The three youngsters — Makenzee, 6; Bralynn, 3, and Noah, 2 — now look forward to bedtime and sleep soundly, Mrs. Fritz said. This wasn’t always the case.
More important, Makenzee is no longer in danger of falling out of her bed and injuring herself as she did in spring, when she rolled from her top bunk and broke an arm.
Makenzee still has the top bunk, but her new bed is equipped with a sturdy rail. Bralynn, in the bottom bunk, is similarily protected, as is Noah, who has an Elmo bed in another room in their apartment that’s called his “big boy” bed because he had been sleeping in a crib.
Mrs. Fritz said the new beds have given her peace of mind as a mother.
“They give me a sense of security. I know they’re not going to fall out,” she said. “The kids love them too. It was almost like Christmas for them when the beds came. They brought a bag that each had a kid’s name. It contained bedding, a toy, and books. The kids loved everything.”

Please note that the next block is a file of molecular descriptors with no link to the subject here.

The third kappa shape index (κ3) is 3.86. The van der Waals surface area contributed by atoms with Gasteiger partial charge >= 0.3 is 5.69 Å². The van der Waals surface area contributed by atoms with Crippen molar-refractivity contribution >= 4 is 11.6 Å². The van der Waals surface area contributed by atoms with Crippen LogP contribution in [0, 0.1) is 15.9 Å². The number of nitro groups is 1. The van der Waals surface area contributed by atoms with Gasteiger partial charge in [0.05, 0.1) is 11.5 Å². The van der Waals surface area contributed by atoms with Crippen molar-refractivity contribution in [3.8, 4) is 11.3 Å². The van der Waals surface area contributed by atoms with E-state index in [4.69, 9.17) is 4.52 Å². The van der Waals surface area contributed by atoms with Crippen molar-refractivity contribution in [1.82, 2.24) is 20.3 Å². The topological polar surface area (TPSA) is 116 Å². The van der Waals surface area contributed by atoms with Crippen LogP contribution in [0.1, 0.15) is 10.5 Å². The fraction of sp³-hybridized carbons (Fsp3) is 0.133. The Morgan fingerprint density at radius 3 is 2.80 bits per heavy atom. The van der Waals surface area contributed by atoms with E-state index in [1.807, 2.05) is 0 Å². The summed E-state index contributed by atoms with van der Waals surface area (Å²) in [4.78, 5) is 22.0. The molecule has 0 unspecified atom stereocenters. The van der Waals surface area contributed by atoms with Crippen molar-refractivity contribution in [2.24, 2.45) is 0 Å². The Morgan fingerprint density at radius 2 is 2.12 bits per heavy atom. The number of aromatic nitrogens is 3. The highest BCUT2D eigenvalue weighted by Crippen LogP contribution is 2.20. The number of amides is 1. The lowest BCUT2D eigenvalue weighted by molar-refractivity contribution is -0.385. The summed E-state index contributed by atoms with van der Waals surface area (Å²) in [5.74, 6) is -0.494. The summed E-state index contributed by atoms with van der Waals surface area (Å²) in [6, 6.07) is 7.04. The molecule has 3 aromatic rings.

The benefactor: First Presbyterian Church of Monroe and its Now I Lay Me Down ministry.
The church has provided more than 2,000 children’s beds, including cribs, to families in need since the program began in 2001, church member Elinor Pokrywka said.
This year, as of Sept. 30, 43 cribs and 71 beds have been distributed with bedding.
Mr. Fritz, an Air Force veteran, is the bread winner, but the family has difficulty making ends meet with his earnings as a security guard at the Toledo Zoo.
He said support from relatives has helped. “We are hanging on by a very, very thin thread,” said Mrs. Fritz, who, like her husband, is 25.
The bed program started 11 years ago, after shocked First Presbyterian members heard from children in their community meal program that they had no place to sleep other than a floor or sofa.
The result was the Now I Lay Me Down ministry, which aims to help children up to 18. Its major fund-raiser each year is the Bed Race to Aid Children, featuring teams pushing dressed-up wheeled beds through downtown Monroe.
This year the event was held Sept. 30. The goal was $30,000, enough for 150 beds, and donations were still coming in, Ms. Pokrywka said.
“I have confidence that in the next couple of months, things will work out for us, and we’ll be where we need to be,” Mr. Fritz said.